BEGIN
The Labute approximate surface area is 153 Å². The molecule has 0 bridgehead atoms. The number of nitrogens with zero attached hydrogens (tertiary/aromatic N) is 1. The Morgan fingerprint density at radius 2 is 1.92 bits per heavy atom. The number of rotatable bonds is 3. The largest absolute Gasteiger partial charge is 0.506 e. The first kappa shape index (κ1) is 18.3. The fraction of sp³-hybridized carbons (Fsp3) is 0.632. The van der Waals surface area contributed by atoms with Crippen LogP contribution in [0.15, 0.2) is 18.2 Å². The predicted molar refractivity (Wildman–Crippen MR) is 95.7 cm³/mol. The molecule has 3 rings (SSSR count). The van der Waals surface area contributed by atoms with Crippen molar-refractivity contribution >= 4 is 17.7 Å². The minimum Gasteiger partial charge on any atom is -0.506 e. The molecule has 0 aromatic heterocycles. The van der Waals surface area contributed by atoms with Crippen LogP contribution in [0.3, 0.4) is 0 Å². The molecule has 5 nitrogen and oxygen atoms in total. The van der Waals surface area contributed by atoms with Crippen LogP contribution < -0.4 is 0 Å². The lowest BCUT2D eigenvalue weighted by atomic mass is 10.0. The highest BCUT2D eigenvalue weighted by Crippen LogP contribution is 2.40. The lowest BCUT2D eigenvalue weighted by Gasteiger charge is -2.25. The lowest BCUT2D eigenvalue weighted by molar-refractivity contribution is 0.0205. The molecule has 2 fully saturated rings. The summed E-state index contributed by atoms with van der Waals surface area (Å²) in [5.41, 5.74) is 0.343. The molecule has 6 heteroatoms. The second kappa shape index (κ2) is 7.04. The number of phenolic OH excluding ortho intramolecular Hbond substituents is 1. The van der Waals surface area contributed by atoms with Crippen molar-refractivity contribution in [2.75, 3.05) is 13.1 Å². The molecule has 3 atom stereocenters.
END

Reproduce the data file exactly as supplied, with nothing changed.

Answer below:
The Labute approximate surface area is 153 Å². The molecule has 0 bridgehead atoms. The number of nitrogens with zero attached hydrogens (tertiary/aromatic N) is 1. The Morgan fingerprint density at radius 2 is 1.92 bits per heavy atom. The number of rotatable bonds is 3. The largest absolute Gasteiger partial charge is 0.506 e. The first kappa shape index (κ1) is 18.3. The fraction of sp³-hybridized carbons (Fsp3) is 0.632. The van der Waals surface area contributed by atoms with Crippen LogP contribution in [0.15, 0.2) is 18.2 Å². The predicted molar refractivity (Wildman–Crippen MR) is 95.7 cm³/mol. The molecule has 3 rings (SSSR count). The van der Waals surface area contributed by atoms with Crippen molar-refractivity contribution >= 4 is 17.7 Å². The minimum Gasteiger partial charge on any atom is -0.506 e. The molecule has 0 aromatic heterocycles. The van der Waals surface area contributed by atoms with Crippen LogP contribution in [0.3, 0.4) is 0 Å². The molecule has 5 nitrogen and oxygen atoms in total. The van der Waals surface area contributed by atoms with Crippen LogP contribution < -0.4 is 0 Å². The lowest BCUT2D eigenvalue weighted by atomic mass is 10.0. The highest BCUT2D eigenvalue weighted by Crippen LogP contribution is 2.40. The lowest BCUT2D eigenvalue weighted by Gasteiger charge is -2.25. The lowest BCUT2D eigenvalue weighted by molar-refractivity contribution is 0.0205. The molecule has 2 fully saturated rings. The summed E-state index contributed by atoms with van der Waals surface area (Å²) in [5.41, 5.74) is 0.343. The molecule has 6 heteroatoms. The second kappa shape index (κ2) is 7.04. The number of phenolic OH excluding ortho intramolecular Hbond substituents is 1. The van der Waals surface area contributed by atoms with Crippen molar-refractivity contribution in [2.75, 3.05) is 13.1 Å². The molecule has 3 atom stereocenters.